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  • Open Access

A comparison of static vs dynamic surface topography measurements in the evaluation of scoliosis

  • 1,
  • 1,
  • 1,
  • 1,
  • 1,
  • 2 and
  • 2
Scoliosis20127 (Suppl 1) :P12

https://doi.org/10.1186/1748-7161-7-S1-P12

  • Published:

Keywords

  • Surface Topography
  • Dynamic Surface
  • Normal Spine
  • Multiple Scan
  • Small Standard Error

The Formetric 4D System (Diers International GmbH, Schlangenbad, Germany) is a surface topography system used to evaluate trunk deformity in patients with scoliosis. The original system took a single static scan of the patient which was subject to variability due to the natural sway of the body during standing. A 4D system was developed that takes multiple scans over 6 seconds and averages them to take into account patient movement during imaging. Averaged scans such as this should show less variability over time than single images do [14].

The purpose of this study was to compare surface topography measurements taken as a single scan with those taken as averaged scans over 6 and 15 seconds to see whether the averaged scans have less variability.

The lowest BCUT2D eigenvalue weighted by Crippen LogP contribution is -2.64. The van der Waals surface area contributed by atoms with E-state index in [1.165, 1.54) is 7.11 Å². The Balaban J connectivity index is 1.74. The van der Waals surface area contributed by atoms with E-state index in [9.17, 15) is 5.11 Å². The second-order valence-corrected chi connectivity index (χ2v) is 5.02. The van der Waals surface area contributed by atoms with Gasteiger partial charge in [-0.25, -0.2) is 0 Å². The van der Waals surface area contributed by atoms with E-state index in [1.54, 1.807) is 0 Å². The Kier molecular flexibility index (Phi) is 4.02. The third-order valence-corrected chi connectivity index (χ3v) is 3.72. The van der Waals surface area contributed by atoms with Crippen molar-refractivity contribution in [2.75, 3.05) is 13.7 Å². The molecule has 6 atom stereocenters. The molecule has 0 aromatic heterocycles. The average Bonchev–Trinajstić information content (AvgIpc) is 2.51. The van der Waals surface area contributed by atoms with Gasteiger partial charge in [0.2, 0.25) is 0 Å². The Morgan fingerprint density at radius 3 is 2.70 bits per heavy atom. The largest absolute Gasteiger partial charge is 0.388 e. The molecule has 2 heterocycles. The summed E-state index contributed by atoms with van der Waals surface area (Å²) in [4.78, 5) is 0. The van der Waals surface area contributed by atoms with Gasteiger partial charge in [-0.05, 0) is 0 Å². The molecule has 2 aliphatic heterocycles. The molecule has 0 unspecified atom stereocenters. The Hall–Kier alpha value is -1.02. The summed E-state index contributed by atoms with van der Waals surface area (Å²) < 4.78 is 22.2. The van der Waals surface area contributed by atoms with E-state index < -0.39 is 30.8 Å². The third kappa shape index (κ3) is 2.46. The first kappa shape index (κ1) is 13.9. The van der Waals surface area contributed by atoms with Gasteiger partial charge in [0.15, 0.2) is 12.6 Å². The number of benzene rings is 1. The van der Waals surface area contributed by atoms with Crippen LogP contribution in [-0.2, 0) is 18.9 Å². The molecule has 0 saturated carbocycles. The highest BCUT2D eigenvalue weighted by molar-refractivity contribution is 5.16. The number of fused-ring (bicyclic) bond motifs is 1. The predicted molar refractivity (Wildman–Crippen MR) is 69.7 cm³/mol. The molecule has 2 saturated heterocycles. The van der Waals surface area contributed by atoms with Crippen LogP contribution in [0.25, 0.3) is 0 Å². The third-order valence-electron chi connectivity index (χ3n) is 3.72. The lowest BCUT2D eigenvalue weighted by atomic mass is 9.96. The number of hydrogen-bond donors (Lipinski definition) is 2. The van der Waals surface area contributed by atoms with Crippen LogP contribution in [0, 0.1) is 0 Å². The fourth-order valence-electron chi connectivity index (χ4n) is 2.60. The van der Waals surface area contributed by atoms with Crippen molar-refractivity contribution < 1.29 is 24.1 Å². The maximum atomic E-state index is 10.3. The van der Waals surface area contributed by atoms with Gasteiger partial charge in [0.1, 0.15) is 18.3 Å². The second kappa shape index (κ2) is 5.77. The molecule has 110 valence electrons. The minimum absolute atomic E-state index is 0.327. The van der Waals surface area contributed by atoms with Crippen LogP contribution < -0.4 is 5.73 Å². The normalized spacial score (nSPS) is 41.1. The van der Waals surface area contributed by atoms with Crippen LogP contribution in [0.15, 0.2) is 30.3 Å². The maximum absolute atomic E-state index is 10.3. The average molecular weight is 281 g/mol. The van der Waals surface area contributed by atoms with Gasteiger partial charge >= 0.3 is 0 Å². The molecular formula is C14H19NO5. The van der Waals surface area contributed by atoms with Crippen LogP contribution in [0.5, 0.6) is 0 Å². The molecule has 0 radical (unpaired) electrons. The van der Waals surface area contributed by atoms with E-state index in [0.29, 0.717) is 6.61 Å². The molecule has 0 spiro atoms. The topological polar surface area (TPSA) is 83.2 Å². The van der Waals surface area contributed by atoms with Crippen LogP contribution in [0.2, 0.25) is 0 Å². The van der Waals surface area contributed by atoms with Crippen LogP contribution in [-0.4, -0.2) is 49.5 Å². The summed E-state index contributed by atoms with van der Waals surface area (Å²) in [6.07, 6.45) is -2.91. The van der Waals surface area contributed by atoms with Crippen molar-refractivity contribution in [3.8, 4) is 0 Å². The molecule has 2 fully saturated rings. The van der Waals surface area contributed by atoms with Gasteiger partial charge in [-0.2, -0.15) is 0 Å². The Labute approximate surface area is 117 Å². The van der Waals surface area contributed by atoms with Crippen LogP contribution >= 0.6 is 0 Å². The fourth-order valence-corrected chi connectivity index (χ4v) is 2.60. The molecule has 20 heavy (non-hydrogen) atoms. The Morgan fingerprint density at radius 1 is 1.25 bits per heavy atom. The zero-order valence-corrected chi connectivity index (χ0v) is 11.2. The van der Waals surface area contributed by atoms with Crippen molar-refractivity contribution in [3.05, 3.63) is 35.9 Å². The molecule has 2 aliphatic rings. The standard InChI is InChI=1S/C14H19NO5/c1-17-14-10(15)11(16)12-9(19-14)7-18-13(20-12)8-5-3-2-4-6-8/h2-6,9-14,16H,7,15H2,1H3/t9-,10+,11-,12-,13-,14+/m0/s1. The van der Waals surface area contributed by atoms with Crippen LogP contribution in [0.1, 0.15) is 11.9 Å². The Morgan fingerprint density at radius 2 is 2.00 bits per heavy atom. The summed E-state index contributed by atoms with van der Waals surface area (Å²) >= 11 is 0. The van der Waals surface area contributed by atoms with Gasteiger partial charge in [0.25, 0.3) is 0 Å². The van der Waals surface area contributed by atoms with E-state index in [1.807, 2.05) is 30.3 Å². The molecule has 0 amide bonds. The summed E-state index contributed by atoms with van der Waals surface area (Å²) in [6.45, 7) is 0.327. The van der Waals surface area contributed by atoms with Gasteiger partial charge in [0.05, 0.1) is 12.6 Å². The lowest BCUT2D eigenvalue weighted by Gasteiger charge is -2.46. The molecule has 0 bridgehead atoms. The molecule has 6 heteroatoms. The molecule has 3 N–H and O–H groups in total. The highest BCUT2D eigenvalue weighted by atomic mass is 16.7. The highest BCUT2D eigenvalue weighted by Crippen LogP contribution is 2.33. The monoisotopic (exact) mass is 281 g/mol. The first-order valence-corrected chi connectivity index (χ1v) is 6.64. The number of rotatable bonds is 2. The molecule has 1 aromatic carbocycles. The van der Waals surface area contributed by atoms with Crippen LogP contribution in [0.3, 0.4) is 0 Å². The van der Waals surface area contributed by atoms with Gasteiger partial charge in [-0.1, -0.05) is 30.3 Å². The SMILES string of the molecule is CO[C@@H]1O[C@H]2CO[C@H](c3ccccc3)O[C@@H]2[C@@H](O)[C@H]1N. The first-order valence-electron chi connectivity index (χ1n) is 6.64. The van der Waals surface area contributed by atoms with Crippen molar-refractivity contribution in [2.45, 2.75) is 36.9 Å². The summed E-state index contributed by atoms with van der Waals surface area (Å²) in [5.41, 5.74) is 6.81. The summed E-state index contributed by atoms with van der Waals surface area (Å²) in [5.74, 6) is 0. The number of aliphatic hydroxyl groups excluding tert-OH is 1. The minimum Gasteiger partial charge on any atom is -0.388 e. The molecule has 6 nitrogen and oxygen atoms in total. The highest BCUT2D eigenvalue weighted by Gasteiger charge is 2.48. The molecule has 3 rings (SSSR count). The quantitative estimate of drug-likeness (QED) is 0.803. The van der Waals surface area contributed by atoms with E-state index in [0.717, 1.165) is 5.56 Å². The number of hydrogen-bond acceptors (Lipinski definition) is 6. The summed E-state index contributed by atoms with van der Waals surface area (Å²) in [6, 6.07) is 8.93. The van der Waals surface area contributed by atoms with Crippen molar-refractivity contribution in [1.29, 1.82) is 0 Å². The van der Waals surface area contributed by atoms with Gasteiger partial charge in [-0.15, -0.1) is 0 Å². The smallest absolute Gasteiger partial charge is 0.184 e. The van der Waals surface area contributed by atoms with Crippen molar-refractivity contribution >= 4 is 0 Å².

Six volunteer patients without scoliosis were used to measure the position of normal spines in the standing position. Each patient was scanned ten times for each time interval. For each group of scans, a standard error of measurement was calculated. The patients were then compared based on the standard errors for each topography parameter. Data included 6 patients x30 measurements each x10 topography parameters totaling 1800 data points.

Data analysis was done using ANOVA to compare the three groups. There were not significant differences between the groups in any of the surface topography parameters that were studied. Our conclusion was that in this population of 6 normal patients, we were not able to demonstrate smaller standard errors of measurement with averaged 4D scans than with single scans.

Authors’ Affiliations

(1)
Rosalind Franklin University North Chicago, USA
(2)
Illinois Bone and Joint Institute, USA

References

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Copyright

© Knott et al; licensee BioMed Central Ltd. 2012

This article is published under license to BioMed Central Ltd. This is an open access article distributed under the terms of the Creative Commons Attribution License (http://creativecommons.org/licenses/by/2.0), which permits unrestricted use, distribution, and reproduction in any medium, provided the original work is properly cited.

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